Neuronal subcellular compartments such as dendritic spines rely on distal trafficking of mRNA from the soma to provide a stockpile of transcripts for protein synthesis. Considering the functional similarity and close proximity of these compartments, precise localisation of mRNA is critical for modulation of the dendritic transcriptome, which influences translation in response to stimuli such as synaptic transmission. This raises a key question; how can thousands of unique mRNAs successfully localise in functionally similar subcellular neuronal compartments?

Part of the answer lies within the mRNA itself as its 3′ UTR is encoded with cis‐acting sequences known as localisation elements (LE), which signal the desired site of transcript localisation. LEs were initially observed in chicken embryonic myoblasts whereby isoform‐specific 3′ UTR sequences were shown to direct the accumulation of α‐actin and β‐actin in peripheral and perinuclear regions, respectively [6]. Dendrite‐specific LEs have since been identified in key mediators of synaptic plasticity, including AMPA receptors, MAP2, αCaMKII and BDNF [710], indicating LEs play a critical role in the post‐synaptic localisation of specific mRNAs. The AMPA receptor is a particularly interesting example as “flip” and “flop” splice variants have been shown to respectively localise in dendrites and the soma [7], revealing alternative splicing may serve to edit LE expression and subcellular localisation through removal of undesirable LEs in specific transcript splice variants. Furthermore, MAP2 long and short 3′ UTR variants generated by alternative polyadenylation have been shown to, respectively, target the dendrites and soma [9], implicating polyadenylation as another possible mechanism through which LE expression may be altered.

Following the discovery of LEs, a subset of studies has focussed on identifying a mechanistic basis through which these sequences facilitate selective mRNA trafficking. Considering the role of proteins in physically transporting mRNA (covered next), a distinct possibility is “digital” LEs form secondary structures to facilitate “analogue” recognition by RNA‐binding proteins (RBP) [11]. This proposed mechanism of LE function is strongly supported by the identification of 3′ UTR stem‐loop LEs required for the transport of K10, ASH1 and Oskar mRNAs in non‐neuronal models [1214]. In the context of synaptic function, a 5′ UTR stem‐loop motif has recently been shown to direct sensorin mRNA to the synapse in Aplysia, both demonstrating the role of stem‐loops in moderating synaptic mRNA localisation and revealing that LEs may not be purely confined to the 3′ UTR [15].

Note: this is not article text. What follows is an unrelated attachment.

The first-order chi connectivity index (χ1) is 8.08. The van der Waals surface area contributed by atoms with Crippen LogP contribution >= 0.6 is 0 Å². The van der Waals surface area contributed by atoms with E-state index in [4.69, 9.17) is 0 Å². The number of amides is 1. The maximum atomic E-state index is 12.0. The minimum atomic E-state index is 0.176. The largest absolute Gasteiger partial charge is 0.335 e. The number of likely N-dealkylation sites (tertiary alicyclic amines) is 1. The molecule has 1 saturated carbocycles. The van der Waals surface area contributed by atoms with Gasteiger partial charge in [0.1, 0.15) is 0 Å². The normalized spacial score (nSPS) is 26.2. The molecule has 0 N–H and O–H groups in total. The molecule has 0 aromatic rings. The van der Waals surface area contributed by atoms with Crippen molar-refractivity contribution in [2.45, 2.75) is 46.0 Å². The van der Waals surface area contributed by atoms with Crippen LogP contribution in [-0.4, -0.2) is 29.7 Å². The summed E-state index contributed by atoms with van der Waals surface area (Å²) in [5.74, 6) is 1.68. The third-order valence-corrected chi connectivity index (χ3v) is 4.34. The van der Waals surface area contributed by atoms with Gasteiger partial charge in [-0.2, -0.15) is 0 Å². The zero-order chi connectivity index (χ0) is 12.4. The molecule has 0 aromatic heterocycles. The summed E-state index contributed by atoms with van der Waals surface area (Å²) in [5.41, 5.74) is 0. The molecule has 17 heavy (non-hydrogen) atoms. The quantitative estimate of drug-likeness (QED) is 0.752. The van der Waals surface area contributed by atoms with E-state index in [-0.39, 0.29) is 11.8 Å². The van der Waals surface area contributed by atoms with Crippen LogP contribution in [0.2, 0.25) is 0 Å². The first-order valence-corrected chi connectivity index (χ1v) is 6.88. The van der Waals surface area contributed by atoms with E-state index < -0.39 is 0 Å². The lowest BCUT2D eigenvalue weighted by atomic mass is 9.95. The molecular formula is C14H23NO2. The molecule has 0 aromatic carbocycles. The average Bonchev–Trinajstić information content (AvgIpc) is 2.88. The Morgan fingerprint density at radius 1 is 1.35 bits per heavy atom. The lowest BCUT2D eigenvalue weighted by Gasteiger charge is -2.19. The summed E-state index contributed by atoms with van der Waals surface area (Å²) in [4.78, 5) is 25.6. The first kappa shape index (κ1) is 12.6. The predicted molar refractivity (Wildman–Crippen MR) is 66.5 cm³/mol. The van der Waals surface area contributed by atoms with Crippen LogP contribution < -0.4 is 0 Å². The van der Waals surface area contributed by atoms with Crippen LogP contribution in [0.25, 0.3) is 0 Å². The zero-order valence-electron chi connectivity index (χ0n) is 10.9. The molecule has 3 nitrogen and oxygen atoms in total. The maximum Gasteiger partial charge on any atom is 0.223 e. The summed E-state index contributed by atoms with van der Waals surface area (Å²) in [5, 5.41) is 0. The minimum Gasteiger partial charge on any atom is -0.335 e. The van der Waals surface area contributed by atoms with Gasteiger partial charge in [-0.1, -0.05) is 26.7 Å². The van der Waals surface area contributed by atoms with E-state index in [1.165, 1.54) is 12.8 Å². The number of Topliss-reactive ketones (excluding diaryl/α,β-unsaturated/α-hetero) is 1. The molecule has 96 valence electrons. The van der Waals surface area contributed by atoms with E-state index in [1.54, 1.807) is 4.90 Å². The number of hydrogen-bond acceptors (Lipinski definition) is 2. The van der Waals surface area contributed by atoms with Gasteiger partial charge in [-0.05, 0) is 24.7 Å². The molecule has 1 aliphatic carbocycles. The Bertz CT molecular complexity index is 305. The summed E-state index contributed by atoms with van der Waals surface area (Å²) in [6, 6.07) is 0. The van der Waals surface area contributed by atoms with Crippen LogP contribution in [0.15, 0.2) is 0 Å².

2.2. Trans‐acting factors

While encoding mRNAs with LEs constitutes an elegant mechanism by which transcripts may be directed to subcellular compartments, neurons require an efficient physical mechanism of mRNA distribution to ensure all dendrites and their spines are adequately supplied with transcripts. Such a system is provided by a specialised group of RBPs, the neuronal microtubule network and associated motor proteins, all of which act in concert to facilitate mRNA trafficking from the soma to far distal regions of the neuron.

Current evidence heavily implicates neuronal messenger ribonucleoprotein (mRNP) granules as the primary vehicles of neuronal mRNA trafficking as observed through their translocation in neurites and mRNA/protein enrichment [16, 17]. These granules are composed of aggregated mRNA‐RBP complexes, which are hypothesised to form upon cis‐transinteraction between RBPs and target mRNA LEs (Figure 1), conferring specificity to this system while additionally providing a means of translationally repressing mRNAs during transport [18, 19]. At present, the neuronally enriched fragile X mental retardation protein (FMRP) and Staufen family proteins are the chief candidate RBPs involved in neuronal mRNA trafficking as evidenced by their enrichment within mRNP granules while complexed with a variety of plasticity‐relevant mRNAs including CaMKIIα, MAP1b, β‐actin and poly(A)‐binding protein (PABP) [2025]. An important aspect of these studies is that neuronal RBPs clearly target a variety of unique mRNAs, therefore suggesting RBPs recognise a number of different LEs, or alternatively, LEs for the same subcellular compartment share similar structural properties. Regardless, the key advantage of this system is the need for relatively few unique RBPs relative to the number of mRNAs requiring transport. In contrast to this observation, zipcode‐binding protein 1 (ZBP1) specifically engages in activity‐dependent trafficking of β‐actin mRNA to the axon and dendrites through recognition of a 54nt LE within the 3′ UTR [26, 27]. While other binding partners may exist, it is possible that ZBP1 acts as a highly specific mediator of β‐actin expression due to the high demand for this protein in neuronal cytoskeletal remodelling [28].